As usual you can also hear me read the poem by clicking on the title or the ‘play’ button below.

O Virgo Virginum

O Virgin of virgins, how shall this be?

For neither before thee was any like thee, nor shall there be after.

Daughters of Jerusalem, why marvel ye at me?

The thing which ye behold is a divine mystery.

Who are the daughters of Jerusalem,

Who glimpse you still as you transform their seeing?

Whom have you called to this mysterium,

And bathed in the blithe fountain of your being?

Daughters of sorrow, daughters of despair,

The cast-aside, the overlooked, the spurned

The broken girls who scarcely breathe a prayer

The ones whose love has never been returned.

O Maid amongst the maidens, turn your face,

For when we glimpse you we are not alone,

O look us out of grief and into grace,

Lift us in love made stronger than our own,

Summon the spring in our worst wilderness,

And make us fruitful in your fruitfulness.

O Virgo virginum, quomodo fiet istud?

Quia nec primam similem visa es nec habere sequentem.

Filiae Jerusalem, quid me admiramini?

Divinum est mysterium hoc quod cernitis.

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O Emmanuel; a final antiphon and more music

Image by Linda Richardson

Image by Linda Richardson


In my Advent Anthology from Canterbury Press Waiting on the Word,we come to the last of the Seven Great O Antiphons, which was sung on either side of the Magnificat on Christmas Eve, O Emmanuel, O God with us. This is the antiphon from which our lovely Advent hymn takes its name. It was also this final antiphon which revealed the secret message embedded subtly into the whole antiphon sequence. In each of these antiohons we have been calling on Him to come to us, to come as Light as Key, as King, as God-with-us. Now, standing on the brink of Christmas Eve, looking back at the illuminated capital letters for each of the seven titles of Christ we would see an answer to our pleas : ERO CRAS the latin words meaning ‘Tomorrow I will come!”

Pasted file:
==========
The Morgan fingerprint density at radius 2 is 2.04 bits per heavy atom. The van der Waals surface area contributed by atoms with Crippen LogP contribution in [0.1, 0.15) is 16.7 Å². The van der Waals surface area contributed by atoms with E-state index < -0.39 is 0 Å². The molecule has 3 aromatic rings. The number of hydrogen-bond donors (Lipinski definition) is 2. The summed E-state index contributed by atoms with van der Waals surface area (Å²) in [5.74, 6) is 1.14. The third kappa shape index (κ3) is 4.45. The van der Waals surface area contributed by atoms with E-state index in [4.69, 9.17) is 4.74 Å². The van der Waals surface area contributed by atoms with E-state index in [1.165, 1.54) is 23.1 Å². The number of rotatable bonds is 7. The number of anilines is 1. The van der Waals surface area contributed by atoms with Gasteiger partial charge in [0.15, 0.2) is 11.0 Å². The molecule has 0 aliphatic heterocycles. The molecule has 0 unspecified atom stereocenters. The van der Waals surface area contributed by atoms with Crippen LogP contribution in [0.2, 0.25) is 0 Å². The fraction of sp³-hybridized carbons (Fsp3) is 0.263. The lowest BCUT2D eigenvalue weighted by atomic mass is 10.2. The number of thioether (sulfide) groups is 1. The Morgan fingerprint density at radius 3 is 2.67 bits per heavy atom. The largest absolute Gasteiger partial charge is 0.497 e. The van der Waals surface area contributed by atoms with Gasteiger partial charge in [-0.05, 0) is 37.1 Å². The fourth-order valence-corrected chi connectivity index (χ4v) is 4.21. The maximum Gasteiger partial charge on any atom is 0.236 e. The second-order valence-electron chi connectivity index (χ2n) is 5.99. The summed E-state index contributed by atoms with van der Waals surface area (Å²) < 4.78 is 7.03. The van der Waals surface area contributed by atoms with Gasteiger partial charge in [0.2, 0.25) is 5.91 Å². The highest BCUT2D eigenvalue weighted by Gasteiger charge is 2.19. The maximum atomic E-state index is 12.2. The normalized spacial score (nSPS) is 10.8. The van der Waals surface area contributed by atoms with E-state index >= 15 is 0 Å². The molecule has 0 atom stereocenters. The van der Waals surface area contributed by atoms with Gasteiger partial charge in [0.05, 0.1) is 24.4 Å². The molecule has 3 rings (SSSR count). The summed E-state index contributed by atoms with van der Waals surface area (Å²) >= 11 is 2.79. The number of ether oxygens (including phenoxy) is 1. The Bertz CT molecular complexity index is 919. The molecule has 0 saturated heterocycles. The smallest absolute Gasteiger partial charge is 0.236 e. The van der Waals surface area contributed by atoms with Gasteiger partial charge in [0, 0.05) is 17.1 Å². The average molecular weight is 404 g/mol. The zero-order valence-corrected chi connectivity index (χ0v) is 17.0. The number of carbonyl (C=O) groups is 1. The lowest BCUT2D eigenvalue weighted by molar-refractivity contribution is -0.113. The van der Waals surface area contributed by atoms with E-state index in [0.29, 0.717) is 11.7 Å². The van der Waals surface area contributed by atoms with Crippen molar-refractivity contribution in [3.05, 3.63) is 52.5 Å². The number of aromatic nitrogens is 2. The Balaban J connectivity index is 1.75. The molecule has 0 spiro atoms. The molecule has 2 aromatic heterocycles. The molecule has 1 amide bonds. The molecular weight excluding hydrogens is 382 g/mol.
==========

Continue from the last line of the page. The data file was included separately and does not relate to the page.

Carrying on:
O Emmanuel

O Rex

O Oriens

O Clavis

O Radix

O Adonai

O Sapientia

I have also tried in my final sonnet to look back across the other titles of Christ, but also to look forward, beyond Christmas, to the new birth for humanity and for the whole cosmos, which is promised in the birth of God in our midst.

You can hear me read this poem by clicking on the title or the play button. the image above was created by Linda Richardson. she Writes:

Within the ‘O’ I painted today there is a still point. Here the Virgin holds her Son Jesus, face to face. I imagine the sweet small breath of the newborn, the quickened little wick so tightly curled’, as he is held tenderly by his Mother, Mary.

The inspiration for this ink drawing came from a wood or lino cut. It is a simple image, quite different from the image of yesterday and reminds us to be simple when we come to God. How prepared are we to be emptied, to let go of our self stuffed fullness and cleverness? How radically are we willing to let God chisel off our pride so that we are open to the ‘Other’ who is God, who is our neighbour. Until we are emptied of our perceived ‘riches’ we will not be able to hear God or our neighbour who may be asking us for ‘spare change’, who may be from a different religious tradition, who may be our ‘enemy’. These are the thoughts I have as I look at this simple image. If we stubbornly cling to our own views and opinions, we can’t see a different perspective. Rumi, the Sufi poet says, ‘Out beyond ideas of right doing and wrong doing, there is a field. I will meet you there.’